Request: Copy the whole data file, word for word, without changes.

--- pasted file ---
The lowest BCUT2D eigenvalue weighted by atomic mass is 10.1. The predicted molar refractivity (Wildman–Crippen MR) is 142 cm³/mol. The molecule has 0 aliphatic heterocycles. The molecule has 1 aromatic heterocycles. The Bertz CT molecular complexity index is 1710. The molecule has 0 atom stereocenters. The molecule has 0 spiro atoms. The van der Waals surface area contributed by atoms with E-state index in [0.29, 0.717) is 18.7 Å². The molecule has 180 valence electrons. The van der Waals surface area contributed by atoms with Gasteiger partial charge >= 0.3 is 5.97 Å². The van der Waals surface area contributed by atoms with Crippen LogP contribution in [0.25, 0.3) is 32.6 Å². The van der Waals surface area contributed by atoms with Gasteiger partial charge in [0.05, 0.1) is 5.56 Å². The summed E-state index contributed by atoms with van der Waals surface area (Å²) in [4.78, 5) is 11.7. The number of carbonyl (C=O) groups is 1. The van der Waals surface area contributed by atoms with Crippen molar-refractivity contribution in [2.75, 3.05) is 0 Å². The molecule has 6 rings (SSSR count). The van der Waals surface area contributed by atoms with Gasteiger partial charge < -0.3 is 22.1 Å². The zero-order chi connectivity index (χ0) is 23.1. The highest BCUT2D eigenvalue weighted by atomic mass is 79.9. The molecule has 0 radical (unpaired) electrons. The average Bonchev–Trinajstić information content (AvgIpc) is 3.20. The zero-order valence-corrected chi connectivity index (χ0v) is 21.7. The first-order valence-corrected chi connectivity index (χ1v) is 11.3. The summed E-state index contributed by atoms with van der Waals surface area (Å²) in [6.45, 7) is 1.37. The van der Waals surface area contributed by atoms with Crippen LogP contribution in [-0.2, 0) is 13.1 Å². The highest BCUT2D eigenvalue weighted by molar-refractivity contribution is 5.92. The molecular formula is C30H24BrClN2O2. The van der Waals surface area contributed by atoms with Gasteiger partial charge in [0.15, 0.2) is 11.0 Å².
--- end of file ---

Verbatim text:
The lowest BCUT2D eigenvalue weighted by atomic mass is 10.1. The predicted molar refractivity (Wildman–Crippen MR) is 142 cm³/mol. The molecule has 0 aliphatic heterocycles. The molecule has 1 aromatic heterocycles. The Bertz CT molecular complexity index is 1710. The molecule has 0 atom stereocenters. The molecule has 0 spiro atoms. The van der Waals surface area contributed by atoms with E-state index in [0.29, 0.717) is 18.7 Å². The molecule has 180 valence electrons. The van der Waals surface area contributed by atoms with Gasteiger partial charge >= 0.3 is 5.97 Å². The van der Waals surface area contributed by atoms with Crippen LogP contribution in [0.25, 0.3) is 32.6 Å². The van der Waals surface area contributed by atoms with Gasteiger partial charge in [0.05, 0.1) is 5.56 Å². The summed E-state index contributed by atoms with van der Waals surface area (Å²) in [4.78, 5) is 11.7. The number of carbonyl (C=O) groups is 1. The van der Waals surface area contributed by atoms with Crippen molar-refractivity contribution in [2.75, 3.05) is 0 Å². The molecule has 6 rings (SSSR count). The van der Waals surface area contributed by atoms with Gasteiger partial charge < -0.3 is 22.1 Å². The zero-order chi connectivity index (χ0) is 23.1. The highest BCUT2D eigenvalue weighted by atomic mass is 79.9. The molecule has 0 radical (unpaired) electrons. The average Bonchev–Trinajstić information content (AvgIpc) is 3.20. The zero-order valence-corrected chi connectivity index (χ0v) is 21.7. The first-order valence-corrected chi connectivity index (χ1v) is 11.3. The summed E-state index contributed by atoms with van der Waals surface area (Å²) in [6.45, 7) is 1.37. The van der Waals surface area contributed by atoms with Crippen LogP contribution in [-0.2, 0) is 13.1 Å². The highest BCUT2D eigenvalue weighted by molar-refractivity contribution is 5.92. The molecular formula is C30H24BrClN2O2. The van der Waals surface area contributed by atoms with Gasteiger partial charge in [0.15, 0.2) is 11.0 Å².